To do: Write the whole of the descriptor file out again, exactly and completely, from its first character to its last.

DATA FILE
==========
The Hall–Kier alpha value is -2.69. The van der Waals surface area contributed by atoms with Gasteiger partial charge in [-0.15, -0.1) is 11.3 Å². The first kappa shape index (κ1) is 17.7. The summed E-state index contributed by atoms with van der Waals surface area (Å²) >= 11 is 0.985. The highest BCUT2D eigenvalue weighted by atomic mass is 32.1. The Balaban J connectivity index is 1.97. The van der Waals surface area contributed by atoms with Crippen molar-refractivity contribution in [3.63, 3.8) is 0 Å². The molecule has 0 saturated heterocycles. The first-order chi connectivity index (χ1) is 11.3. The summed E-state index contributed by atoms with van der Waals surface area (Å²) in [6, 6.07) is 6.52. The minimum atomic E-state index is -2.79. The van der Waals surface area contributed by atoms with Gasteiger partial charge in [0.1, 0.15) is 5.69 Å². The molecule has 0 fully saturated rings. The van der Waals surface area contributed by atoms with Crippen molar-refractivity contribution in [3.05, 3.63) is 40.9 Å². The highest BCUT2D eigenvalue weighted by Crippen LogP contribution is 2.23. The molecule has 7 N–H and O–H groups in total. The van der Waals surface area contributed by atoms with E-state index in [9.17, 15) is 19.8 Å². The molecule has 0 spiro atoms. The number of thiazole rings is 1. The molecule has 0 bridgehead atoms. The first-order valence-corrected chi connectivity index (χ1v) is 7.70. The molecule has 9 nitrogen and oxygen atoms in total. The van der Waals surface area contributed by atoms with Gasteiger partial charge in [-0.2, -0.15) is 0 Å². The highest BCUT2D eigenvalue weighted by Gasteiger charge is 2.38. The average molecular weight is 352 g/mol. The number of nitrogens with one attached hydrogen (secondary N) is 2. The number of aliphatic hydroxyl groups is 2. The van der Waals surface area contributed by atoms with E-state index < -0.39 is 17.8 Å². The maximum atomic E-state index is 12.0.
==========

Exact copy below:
The Hall–Kier alpha value is -2.69. The van der Waals surface area contributed by atoms with Gasteiger partial charge in [-0.15, -0.1) is 11.3 Å². The first kappa shape index (κ1) is 17.7. The summed E-state index contributed by atoms with van der Waals surface area (Å²) >= 11 is 0.985. The highest BCUT2D eigenvalue weighted by atomic mass is 32.1. The Balaban J connectivity index is 1.97. The van der Waals surface area contributed by atoms with Crippen molar-refractivity contribution in [3.63, 3.8) is 0 Å². The molecule has 0 saturated heterocycles. The first-order chi connectivity index (χ1) is 11.3. The summed E-state index contributed by atoms with van der Waals surface area (Å²) in [6, 6.07) is 6.52. The minimum atomic E-state index is -2.79. The van der Waals surface area contributed by atoms with Gasteiger partial charge in [0.1, 0.15) is 5.69 Å². The molecule has 0 fully saturated rings. The van der Waals surface area contributed by atoms with Crippen molar-refractivity contribution in [3.05, 3.63) is 40.9 Å². The highest BCUT2D eigenvalue weighted by Crippen LogP contribution is 2.23. The molecule has 7 N–H and O–H groups in total. The van der Waals surface area contributed by atoms with E-state index in [9.17, 15) is 19.8 Å². The molecule has 0 spiro atoms. The number of thiazole rings is 1. The molecule has 0 bridgehead atoms. The first-order valence-corrected chi connectivity index (χ1v) is 7.70. The molecule has 9 nitrogen and oxygen atoms in total. The van der Waals surface area contributed by atoms with Gasteiger partial charge in [-0.2, -0.15) is 0 Å². The highest BCUT2D eigenvalue weighted by Gasteiger charge is 2.38. The average molecular weight is 352 g/mol. The number of nitrogens with one attached hydrogen (secondary N) is 2. The number of aliphatic hydroxyl groups is 2. The van der Waals surface area contributed by atoms with E-state index < -0.39 is 17.8 Å². The maximum atomic E-state index is 12.0.